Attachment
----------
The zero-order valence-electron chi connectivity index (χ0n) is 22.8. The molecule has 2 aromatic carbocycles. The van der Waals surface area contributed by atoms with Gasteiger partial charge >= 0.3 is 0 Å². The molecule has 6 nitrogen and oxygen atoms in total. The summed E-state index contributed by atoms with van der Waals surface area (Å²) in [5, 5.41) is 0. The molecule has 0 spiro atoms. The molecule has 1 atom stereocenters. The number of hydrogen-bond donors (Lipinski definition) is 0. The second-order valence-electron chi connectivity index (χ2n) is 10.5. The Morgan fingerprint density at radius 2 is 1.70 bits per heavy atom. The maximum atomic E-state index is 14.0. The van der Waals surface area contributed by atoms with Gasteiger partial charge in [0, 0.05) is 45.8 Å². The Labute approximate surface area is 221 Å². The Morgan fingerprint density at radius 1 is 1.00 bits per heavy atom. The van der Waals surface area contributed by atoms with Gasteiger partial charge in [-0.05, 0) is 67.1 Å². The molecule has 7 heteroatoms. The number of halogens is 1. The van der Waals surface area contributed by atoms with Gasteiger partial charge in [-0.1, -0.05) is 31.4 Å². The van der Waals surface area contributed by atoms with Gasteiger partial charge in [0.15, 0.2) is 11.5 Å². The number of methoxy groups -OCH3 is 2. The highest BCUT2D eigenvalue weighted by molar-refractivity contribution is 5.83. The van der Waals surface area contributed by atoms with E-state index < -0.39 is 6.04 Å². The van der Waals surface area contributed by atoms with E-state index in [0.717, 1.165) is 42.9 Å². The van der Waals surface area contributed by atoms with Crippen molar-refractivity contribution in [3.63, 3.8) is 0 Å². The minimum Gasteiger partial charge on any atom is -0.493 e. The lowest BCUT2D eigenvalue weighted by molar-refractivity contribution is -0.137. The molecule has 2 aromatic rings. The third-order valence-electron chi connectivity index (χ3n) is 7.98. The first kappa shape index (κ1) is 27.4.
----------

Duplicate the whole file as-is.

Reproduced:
The zero-order valence-electron chi connectivity index (χ0n) is 22.8. The molecule has 2 aromatic carbocycles. The van der Waals surface area contributed by atoms with Gasteiger partial charge >= 0.3 is 0 Å². The molecule has 6 nitrogen and oxygen atoms in total. The summed E-state index contributed by atoms with van der Waals surface area (Å²) in [5, 5.41) is 0. The molecule has 0 spiro atoms. The molecule has 1 atom stereocenters. The number of hydrogen-bond donors (Lipinski definition) is 0. The second-order valence-electron chi connectivity index (χ2n) is 10.5. The Morgan fingerprint density at radius 2 is 1.70 bits per heavy atom. The maximum atomic E-state index is 14.0. The van der Waals surface area contributed by atoms with Gasteiger partial charge in [0, 0.05) is 45.8 Å². The Labute approximate surface area is 221 Å². The Morgan fingerprint density at radius 1 is 1.00 bits per heavy atom. The van der Waals surface area contributed by atoms with Gasteiger partial charge in [-0.05, 0) is 67.1 Å². The molecule has 7 heteroatoms. The number of halogens is 1. The van der Waals surface area contributed by atoms with Gasteiger partial charge in [-0.1, -0.05) is 31.4 Å². The van der Waals surface area contributed by atoms with Gasteiger partial charge in [0.15, 0.2) is 11.5 Å². The number of methoxy groups -OCH3 is 2. The highest BCUT2D eigenvalue weighted by molar-refractivity contribution is 5.83. The van der Waals surface area contributed by atoms with E-state index < -0.39 is 6.04 Å². The van der Waals surface area contributed by atoms with E-state index in [0.717, 1.165) is 42.9 Å². The van der Waals surface area contributed by atoms with Crippen molar-refractivity contribution in [3.63, 3.8) is 0 Å². The minimum Gasteiger partial charge on any atom is -0.493 e. The lowest BCUT2D eigenvalue weighted by molar-refractivity contribution is -0.137. The molecule has 2 aromatic rings. The third-order valence-electron chi connectivity index (χ3n) is 7.98. The first kappa shape index (κ1) is 27.4.